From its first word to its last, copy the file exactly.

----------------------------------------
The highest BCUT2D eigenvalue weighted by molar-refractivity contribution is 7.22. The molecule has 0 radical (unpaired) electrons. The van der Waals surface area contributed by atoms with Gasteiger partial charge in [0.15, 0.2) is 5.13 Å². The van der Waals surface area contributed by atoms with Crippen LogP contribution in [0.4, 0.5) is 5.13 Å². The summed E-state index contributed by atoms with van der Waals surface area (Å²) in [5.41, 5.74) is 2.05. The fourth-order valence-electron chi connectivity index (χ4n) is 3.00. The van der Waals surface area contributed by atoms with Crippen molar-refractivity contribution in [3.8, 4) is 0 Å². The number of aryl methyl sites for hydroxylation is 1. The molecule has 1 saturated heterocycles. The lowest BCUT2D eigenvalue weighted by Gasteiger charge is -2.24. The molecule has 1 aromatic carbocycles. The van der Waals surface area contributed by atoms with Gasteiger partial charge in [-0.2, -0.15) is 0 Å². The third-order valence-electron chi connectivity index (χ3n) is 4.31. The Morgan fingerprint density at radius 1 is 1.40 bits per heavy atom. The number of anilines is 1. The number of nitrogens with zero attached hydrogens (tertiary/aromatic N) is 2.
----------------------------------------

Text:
The highest BCUT2D eigenvalue weighted by molar-refractivity contribution is 7.22. The molecule has 0 radical (unpaired) electrons. The van der Waals surface area contributed by atoms with Gasteiger partial charge in [0.15, 0.2) is 5.13 Å². The van der Waals surface area contributed by atoms with Crippen LogP contribution in [0.4, 0.5) is 5.13 Å². The summed E-state index contributed by atoms with van der Waals surface area (Å²) in [5.41, 5.74) is 2.05. The fourth-order valence-electron chi connectivity index (χ4n) is 3.00. The van der Waals surface area contributed by atoms with Crippen molar-refractivity contribution in [3.8, 4) is 0 Å². The number of aryl methyl sites for hydroxylation is 1. The molecule has 1 saturated heterocycles. The lowest BCUT2D eigenvalue weighted by Gasteiger charge is -2.24. The molecule has 1 aromatic carbocycles. The van der Waals surface area contributed by atoms with Gasteiger partial charge in [-0.2, -0.15) is 0 Å². The third-order valence-electron chi connectivity index (χ3n) is 4.31. The Morgan fingerprint density at radius 1 is 1.40 bits per heavy atom. The number of anilines is 1. The number of nitrogens with zero attached hydrogens (tertiary/aromatic N) is 2.